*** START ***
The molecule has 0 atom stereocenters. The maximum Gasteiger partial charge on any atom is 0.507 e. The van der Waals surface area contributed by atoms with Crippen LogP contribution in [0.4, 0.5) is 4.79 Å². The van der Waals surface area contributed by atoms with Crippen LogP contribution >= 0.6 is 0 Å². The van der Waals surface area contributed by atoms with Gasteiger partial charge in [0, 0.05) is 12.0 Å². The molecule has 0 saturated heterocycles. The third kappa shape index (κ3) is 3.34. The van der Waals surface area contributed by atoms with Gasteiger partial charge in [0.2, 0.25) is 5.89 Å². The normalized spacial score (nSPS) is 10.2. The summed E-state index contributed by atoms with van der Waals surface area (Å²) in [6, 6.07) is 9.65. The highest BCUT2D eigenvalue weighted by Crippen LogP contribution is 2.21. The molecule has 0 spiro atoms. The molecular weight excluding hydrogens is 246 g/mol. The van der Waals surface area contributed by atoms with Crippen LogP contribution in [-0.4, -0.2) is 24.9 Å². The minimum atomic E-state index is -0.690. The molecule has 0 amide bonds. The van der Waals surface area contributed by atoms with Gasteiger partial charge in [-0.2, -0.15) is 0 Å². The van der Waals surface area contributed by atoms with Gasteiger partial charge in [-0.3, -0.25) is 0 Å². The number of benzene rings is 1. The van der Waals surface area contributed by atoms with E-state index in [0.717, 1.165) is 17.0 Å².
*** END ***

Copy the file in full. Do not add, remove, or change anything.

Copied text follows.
The molecule has 0 atom stereocenters. The maximum Gasteiger partial charge on any atom is 0.507 e. The van der Waals surface area contributed by atoms with Crippen LogP contribution in [0.4, 0.5) is 4.79 Å². The van der Waals surface area contributed by atoms with Crippen LogP contribution >= 0.6 is 0 Å². The van der Waals surface area contributed by atoms with Gasteiger partial charge in [0, 0.05) is 12.0 Å². The molecule has 0 saturated heterocycles. The third kappa shape index (κ3) is 3.34. The van der Waals surface area contributed by atoms with Gasteiger partial charge in [0.2, 0.25) is 5.89 Å². The normalized spacial score (nSPS) is 10.2. The summed E-state index contributed by atoms with van der Waals surface area (Å²) in [6, 6.07) is 9.65. The highest BCUT2D eigenvalue weighted by Crippen LogP contribution is 2.21. The molecule has 0 spiro atoms. The molecular weight excluding hydrogens is 246 g/mol. The van der Waals surface area contributed by atoms with Crippen LogP contribution in [-0.4, -0.2) is 24.9 Å². The minimum atomic E-state index is -0.690. The molecule has 0 amide bonds. The van der Waals surface area contributed by atoms with Gasteiger partial charge in [-0.2, -0.15) is 0 Å². The van der Waals surface area contributed by atoms with Gasteiger partial charge in [-0.3, -0.25) is 0 Å². The number of benzene rings is 1. The van der Waals surface area contributed by atoms with E-state index in [0.717, 1.165) is 17.0 Å².